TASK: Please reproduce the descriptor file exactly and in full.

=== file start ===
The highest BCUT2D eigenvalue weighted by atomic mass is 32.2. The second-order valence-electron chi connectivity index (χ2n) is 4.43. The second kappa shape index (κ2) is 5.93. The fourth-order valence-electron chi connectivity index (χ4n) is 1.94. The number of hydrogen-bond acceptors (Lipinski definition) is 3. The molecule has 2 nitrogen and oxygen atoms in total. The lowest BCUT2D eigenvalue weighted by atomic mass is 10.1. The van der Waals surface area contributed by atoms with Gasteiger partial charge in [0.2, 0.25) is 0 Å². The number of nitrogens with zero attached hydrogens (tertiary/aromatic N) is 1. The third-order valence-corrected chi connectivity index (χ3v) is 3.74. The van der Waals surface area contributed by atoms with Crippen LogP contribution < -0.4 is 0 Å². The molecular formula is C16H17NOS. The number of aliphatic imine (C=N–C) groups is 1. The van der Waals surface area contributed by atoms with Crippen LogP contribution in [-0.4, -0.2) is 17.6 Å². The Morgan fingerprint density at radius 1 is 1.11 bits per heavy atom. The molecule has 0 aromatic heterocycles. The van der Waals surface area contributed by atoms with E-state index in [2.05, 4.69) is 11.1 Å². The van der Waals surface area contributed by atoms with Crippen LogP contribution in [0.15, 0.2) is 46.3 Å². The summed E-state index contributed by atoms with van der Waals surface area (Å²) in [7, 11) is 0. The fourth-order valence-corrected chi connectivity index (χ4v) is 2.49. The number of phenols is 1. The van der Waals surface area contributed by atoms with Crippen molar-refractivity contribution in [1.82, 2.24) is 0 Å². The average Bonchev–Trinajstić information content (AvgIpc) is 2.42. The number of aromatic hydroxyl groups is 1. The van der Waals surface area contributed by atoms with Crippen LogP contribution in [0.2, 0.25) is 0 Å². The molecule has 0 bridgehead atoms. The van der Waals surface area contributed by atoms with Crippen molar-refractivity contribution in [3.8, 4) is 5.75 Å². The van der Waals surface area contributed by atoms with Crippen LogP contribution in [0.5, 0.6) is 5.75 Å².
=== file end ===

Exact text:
The highest BCUT2D eigenvalue weighted by atomic mass is 32.2. The second-order valence-electron chi connectivity index (χ2n) is 4.43. The second kappa shape index (κ2) is 5.93. The fourth-order valence-electron chi connectivity index (χ4n) is 1.94. The number of hydrogen-bond acceptors (Lipinski definition) is 3. The molecule has 2 nitrogen and oxygen atoms in total. The lowest BCUT2D eigenvalue weighted by atomic mass is 10.1. The van der Waals surface area contributed by atoms with Gasteiger partial charge in [0.2, 0.25) is 0 Å². The number of nitrogens with zero attached hydrogens (tertiary/aromatic N) is 1. The third-order valence-corrected chi connectivity index (χ3v) is 3.74. The van der Waals surface area contributed by atoms with Crippen LogP contribution < -0.4 is 0 Å². The molecular formula is C16H17NOS. The number of aliphatic imine (C=N–C) groups is 1. The van der Waals surface area contributed by atoms with Crippen LogP contribution in [-0.4, -0.2) is 17.6 Å². The Morgan fingerprint density at radius 1 is 1.11 bits per heavy atom. The molecule has 0 aromatic heterocycles. The van der Waals surface area contributed by atoms with E-state index in [2.05, 4.69) is 11.1 Å². The van der Waals surface area contributed by atoms with Crippen LogP contribution in [0.15, 0.2) is 46.3 Å². The summed E-state index contributed by atoms with van der Waals surface area (Å²) in [7, 11) is 0. The fourth-order valence-corrected chi connectivity index (χ4v) is 2.49. The number of phenols is 1. The van der Waals surface area contributed by atoms with Crippen molar-refractivity contribution in [1.82, 2.24) is 0 Å². The average Bonchev–Trinajstić information content (AvgIpc) is 2.42. The number of aromatic hydroxyl groups is 1. The van der Waals surface area contributed by atoms with Crippen LogP contribution in [0.2, 0.25) is 0 Å². The molecule has 0 bridgehead atoms. The van der Waals surface area contributed by atoms with Crippen molar-refractivity contribution in [3.8, 4) is 5.75 Å². The van der Waals surface area contributed by atoms with Crippen LogP contribution in [0.5, 0.6) is 5.75 Å².